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Saturday, October 27, 2007

Velvet Elvis

Velvet ElvisI picked up a new book yesterday on the recommendation of some coworker friends. It's called Velvet Elvis by Rob Bell and I haven't yet been able to put it down! It's more a commentary on the Christian faith than anything, similar to Donald Miller. Quite fascinating to me, and probably you if you wish to check it out...

I leave you with this excerpt to leave you thinking--
In Moses' day, the way you honored and respected whatever gods you followed was by making carvings or sculptures of them and then bowing down to what you had made. These were gods you could get your mind around. Moses is confronting people with an entirely new concept of what the true God is like. He is claiming that no statue or carving could ever capture this God, because this God has no shape or form.

This was a revolutionary idea in the history of religion.

You are a holding a book in your hands. It has shape and volume and weight and all the stuff that makes it a thing.

It has thingness.

This book has edges and boundaries that define it as a finite thing. It is a book and nothing else.

But the writers of the Bible go to great lengths to describe God as a being with no edges or boundaries or limits. God has no thingness because there's no end to God.

Or as the question goes in the book of Job: "Can you probe the limits of the Almighty?"

It makes sense, then, in a strange sort of way, that when Moses asks God for His name, God replies, "I am."

Doesn't really clear things up, does it?

Moses is looking for a being he can wrap his mind around. Is this the god of water or power or soil or fertility? All the other gods made sense; you could understand them - who they were and what they did and what they stood for. But this God is different. Mysterious. Unfathomable.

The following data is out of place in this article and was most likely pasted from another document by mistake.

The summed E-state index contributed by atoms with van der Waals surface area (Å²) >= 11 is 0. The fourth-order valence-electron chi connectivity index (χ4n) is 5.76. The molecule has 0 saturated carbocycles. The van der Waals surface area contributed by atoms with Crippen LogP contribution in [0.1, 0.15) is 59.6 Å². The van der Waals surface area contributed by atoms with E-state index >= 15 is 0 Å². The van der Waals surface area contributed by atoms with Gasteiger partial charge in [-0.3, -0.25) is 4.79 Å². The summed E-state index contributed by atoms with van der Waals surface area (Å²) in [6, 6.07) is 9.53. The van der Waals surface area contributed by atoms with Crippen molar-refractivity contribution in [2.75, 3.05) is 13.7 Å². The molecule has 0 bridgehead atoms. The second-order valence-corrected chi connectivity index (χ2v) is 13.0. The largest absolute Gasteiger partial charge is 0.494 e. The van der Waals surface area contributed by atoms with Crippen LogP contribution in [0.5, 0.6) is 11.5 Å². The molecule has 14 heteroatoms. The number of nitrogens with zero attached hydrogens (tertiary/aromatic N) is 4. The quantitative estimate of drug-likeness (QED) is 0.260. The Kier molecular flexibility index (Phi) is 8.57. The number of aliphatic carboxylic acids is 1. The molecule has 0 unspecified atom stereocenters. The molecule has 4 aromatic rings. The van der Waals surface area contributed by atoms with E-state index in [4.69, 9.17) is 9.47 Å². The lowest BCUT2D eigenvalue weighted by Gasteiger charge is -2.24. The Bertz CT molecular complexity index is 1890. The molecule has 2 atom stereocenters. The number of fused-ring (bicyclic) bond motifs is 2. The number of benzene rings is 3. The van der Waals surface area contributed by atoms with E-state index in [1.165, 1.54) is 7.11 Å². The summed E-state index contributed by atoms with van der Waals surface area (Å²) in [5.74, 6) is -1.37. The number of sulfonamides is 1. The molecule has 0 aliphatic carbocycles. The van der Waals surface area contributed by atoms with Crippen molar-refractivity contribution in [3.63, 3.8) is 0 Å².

"I am."

The name's origins come from the verb to be, so some read it as "I will be who I will be."

Others suggest it should be read like this: "I always have been, I am, and I always will be."

Perhaps this is God's way of saying, "If your goal is to figure me out and totally understand me, it's not going to happen. Even my name is more than you can comprehend."

Later Moses says to God, "Now show me your glory."

Which is our way of saying, "I need more. I need something I can see. Something tangible."

God's response? He tells Moses to go stand on a rock, because He's going to pass by. He explains to Moses that no one can see Him and live, so He'll cover Moses with His hand (God's hand?) as He passes by, and then He says, "I will remove my hand and you will see my back."

The ancient rabbis had all sorts of things to say about this passage, but one of the most fascinating things they picked up on is the part about God's back. They argued that in the original Hebrew language, the word back should be understood as a euphemism for "where I just was."

It is as if God is saying, "The best you're going to do, the most you are capable of, is seeing where I... just... was."

That's the closest you are going to get.

If there is a divine being who made everything, including us, what would our experiences with this being look like? The moment God is figured out with nice neat lines and definitions, we are no longer dealing with God. We are dealing with somebody we made up. And if we made him up, then we are in control. And so in passage after passage, we find God reminding people that He is beyond and bigger and more.

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